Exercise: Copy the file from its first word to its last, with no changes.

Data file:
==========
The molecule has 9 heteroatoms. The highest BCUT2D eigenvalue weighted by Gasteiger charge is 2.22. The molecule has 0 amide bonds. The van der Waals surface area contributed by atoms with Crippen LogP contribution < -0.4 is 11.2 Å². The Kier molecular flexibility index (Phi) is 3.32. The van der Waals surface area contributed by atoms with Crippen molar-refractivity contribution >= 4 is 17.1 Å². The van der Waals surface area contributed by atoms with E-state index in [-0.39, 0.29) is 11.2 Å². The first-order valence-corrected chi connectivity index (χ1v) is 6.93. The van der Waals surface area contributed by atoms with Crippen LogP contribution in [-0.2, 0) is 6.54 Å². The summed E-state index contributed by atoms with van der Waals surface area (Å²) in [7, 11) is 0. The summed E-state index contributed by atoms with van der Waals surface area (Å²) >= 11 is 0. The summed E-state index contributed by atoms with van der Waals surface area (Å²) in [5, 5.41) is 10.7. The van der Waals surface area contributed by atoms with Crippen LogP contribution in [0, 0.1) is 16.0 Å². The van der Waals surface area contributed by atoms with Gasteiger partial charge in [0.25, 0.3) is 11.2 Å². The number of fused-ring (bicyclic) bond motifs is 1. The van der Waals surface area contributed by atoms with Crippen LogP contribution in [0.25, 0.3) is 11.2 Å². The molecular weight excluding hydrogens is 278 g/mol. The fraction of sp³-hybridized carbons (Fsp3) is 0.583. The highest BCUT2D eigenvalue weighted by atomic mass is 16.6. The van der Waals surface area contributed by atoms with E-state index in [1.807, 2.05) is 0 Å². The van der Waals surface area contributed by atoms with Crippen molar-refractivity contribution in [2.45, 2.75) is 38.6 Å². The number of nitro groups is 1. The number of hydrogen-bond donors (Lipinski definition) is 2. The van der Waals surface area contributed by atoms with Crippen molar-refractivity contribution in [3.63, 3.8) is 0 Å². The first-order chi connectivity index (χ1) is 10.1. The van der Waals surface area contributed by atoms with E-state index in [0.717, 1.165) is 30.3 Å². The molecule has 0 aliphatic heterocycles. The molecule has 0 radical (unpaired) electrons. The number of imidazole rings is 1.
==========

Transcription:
The molecule has 9 heteroatoms. The highest BCUT2D eigenvalue weighted by Gasteiger charge is 2.22. The molecule has 0 amide bonds. The van der Waals surface area contributed by atoms with Crippen LogP contribution < -0.4 is 11.2 Å². The Kier molecular flexibility index (Phi) is 3.32. The van der Waals surface area contributed by atoms with Crippen molar-refractivity contribution >= 4 is 17.1 Å². The van der Waals surface area contributed by atoms with E-state index in [-0.39, 0.29) is 11.2 Å². The first-order valence-corrected chi connectivity index (χ1v) is 6.93. The van der Waals surface area contributed by atoms with Crippen LogP contribution in [-0.2, 0) is 6.54 Å². The summed E-state index contributed by atoms with van der Waals surface area (Å²) in [7, 11) is 0. The summed E-state index contributed by atoms with van der Waals surface area (Å²) >= 11 is 0. The summed E-state index contributed by atoms with van der Waals surface area (Å²) in [5, 5.41) is 10.7. The van der Waals surface area contributed by atoms with Crippen LogP contribution in [0, 0.1) is 16.0 Å². The van der Waals surface area contributed by atoms with Gasteiger partial charge in [0.25, 0.3) is 11.2 Å². The number of fused-ring (bicyclic) bond motifs is 1. The van der Waals surface area contributed by atoms with Crippen LogP contribution in [0.25, 0.3) is 11.2 Å². The molecular weight excluding hydrogens is 278 g/mol. The fraction of sp³-hybridized carbons (Fsp3) is 0.583. The highest BCUT2D eigenvalue weighted by atomic mass is 16.6. The van der Waals surface area contributed by atoms with E-state index in [1.807, 2.05) is 0 Å². The van der Waals surface area contributed by atoms with Crippen molar-refractivity contribution in [2.45, 2.75) is 38.6 Å². The number of nitro groups is 1. The number of hydrogen-bond donors (Lipinski definition) is 2. The van der Waals surface area contributed by atoms with Crippen molar-refractivity contribution in [3.63, 3.8) is 0 Å². The first-order chi connectivity index (χ1) is 10.1. The van der Waals surface area contributed by atoms with E-state index in [0.717, 1.165) is 30.3 Å². The molecule has 0 aliphatic heterocycles. The molecule has 0 radical (unpaired) electrons. The number of imidazole rings is 1.